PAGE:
Reports and articles
This report explores the lessons from the Citi-Habitat Home Improvement Microsavings Pilot Program in the Philippines and Thailand. Understanding that financial services should meet the diverse needs, preferences, and capacities of low income families, Habitat wanted to explore the broadening of microsavings products for housing. In 2011, Habitat for Humanity and the Citi Foundation launched the Home Improvement Microsavings Program. The question driving the project: Could financial institutions provide savings products to help poor households build better and more efficiently?
This report assesses the current state, trends and challenges of housing microfinance based on a 2014 survey of 48 financial institutions located across four regions: Latin America and the Caribbean, Asia and the Pacific, Africa and the Middle East, and Eastern Europe and Central Asia. The financial institutions that participated in the survey represent commercial banks, nonbanking financial companies, microfinance institutions, nongovernmental organizations, savings and loan companies, and cooperatives.
This report presents the social impact results at client level of housing microfinance products provided by Enlace in El Salvador. The study is based on an approach and a customized IT-based survey tool developed by Oxfam Novib. This approach involves obtaining impact information directly from end-clients and includes their perception of changes experienced in key dimensions of poverty.
This report presents the impact results of housing microfinance products provided by LOK MCF in Bosnia and Herzegovina. The study is based on a survey tool developed by Oxfam Novib, conducted among target group of randomly selected sample of clients (target group) and a control group. A positive impact was found on self-esteem and positive impacts were found for specific client segments on the livelihood and life and security indicators, and women’s empowerment. Contrary to expectations, no significant impact was found for clients’ health and for a specific client segment a negative impact was found on life evaluation.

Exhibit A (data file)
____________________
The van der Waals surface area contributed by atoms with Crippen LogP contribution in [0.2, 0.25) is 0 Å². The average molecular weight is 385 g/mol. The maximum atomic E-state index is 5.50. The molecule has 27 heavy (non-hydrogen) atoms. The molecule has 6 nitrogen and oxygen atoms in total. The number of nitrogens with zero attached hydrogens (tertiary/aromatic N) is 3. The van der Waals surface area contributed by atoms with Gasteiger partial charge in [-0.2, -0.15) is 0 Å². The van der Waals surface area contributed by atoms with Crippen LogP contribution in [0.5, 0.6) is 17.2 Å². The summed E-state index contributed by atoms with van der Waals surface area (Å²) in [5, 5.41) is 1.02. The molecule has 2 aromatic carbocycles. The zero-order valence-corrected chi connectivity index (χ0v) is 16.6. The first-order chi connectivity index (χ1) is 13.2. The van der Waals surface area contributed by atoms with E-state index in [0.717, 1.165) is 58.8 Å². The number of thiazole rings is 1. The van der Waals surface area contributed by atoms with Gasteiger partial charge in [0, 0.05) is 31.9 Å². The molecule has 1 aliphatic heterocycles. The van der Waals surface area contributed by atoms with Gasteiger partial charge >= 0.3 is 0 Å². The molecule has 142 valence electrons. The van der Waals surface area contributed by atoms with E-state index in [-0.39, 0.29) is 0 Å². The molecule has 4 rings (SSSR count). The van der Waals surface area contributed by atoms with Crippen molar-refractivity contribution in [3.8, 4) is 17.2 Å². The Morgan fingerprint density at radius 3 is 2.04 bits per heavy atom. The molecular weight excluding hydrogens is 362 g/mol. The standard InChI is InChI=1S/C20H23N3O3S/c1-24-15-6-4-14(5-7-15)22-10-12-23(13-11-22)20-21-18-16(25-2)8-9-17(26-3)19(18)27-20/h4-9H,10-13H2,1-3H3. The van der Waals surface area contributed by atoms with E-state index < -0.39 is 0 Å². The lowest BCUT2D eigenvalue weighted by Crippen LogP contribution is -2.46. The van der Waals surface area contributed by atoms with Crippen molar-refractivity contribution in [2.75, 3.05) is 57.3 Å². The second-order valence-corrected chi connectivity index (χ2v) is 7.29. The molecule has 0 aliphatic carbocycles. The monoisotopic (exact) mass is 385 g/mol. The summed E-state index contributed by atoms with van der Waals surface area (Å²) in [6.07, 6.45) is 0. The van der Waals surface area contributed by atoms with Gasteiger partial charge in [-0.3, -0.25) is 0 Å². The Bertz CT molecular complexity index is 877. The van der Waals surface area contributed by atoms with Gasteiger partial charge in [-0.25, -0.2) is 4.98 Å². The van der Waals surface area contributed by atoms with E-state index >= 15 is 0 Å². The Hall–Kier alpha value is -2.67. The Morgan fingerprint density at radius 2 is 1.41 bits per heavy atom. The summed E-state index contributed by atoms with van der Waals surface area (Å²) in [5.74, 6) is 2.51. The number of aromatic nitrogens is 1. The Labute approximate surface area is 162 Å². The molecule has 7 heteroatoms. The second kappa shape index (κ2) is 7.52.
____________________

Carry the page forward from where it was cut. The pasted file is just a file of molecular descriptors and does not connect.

This compendium of the four articles linked below is based on case studies from 11 microfinance institution partners of Habitat for Humanity and their experiences with housing microfinance. This document sums up the lessons that the Center has learned through these partnerships, in four categories: 1. Opportunities and Constraints for Housing Microfinance; 2. Housing Support Services: Do They Add Value to Housing Microfinance?; 3. Housing Microfinance Product Development: Key Factors for Success; and 4. Taking Housing Microfinance Products to Scale: Institutional Commitment and Capacity.
- Opportunities and Constraints for Housing Microfinance (.pdf)
- Housing Support Services: Do They Add Value to Housing Microfinance? (.pdf)
- Housing Microfinance Product Development: Key Factors for Success (.pdf)
- Taking Housing Microfinance Products to Scale: Institutional Commitment and Capacity (.pdf)
- Short interview with Habitat for Humanity International’s Asia-Pacific Director of Market Development and Housing Finance
- Habitat’s Housing Microfinance Work with HKL in Cambodia
This paper discusses the challenges and opportunities in introducing housing microfinance and complementary services at scale. The study is based on analysis of grants issued by USAID to three global networks, including Habitat for Humanity in India. The paper discusses lessons learned through the implementation process of these grants, reviews the supply and demand constraints, and provides guidance to MFIs, donors, and policymakers seeking to implement housing microfinance programs.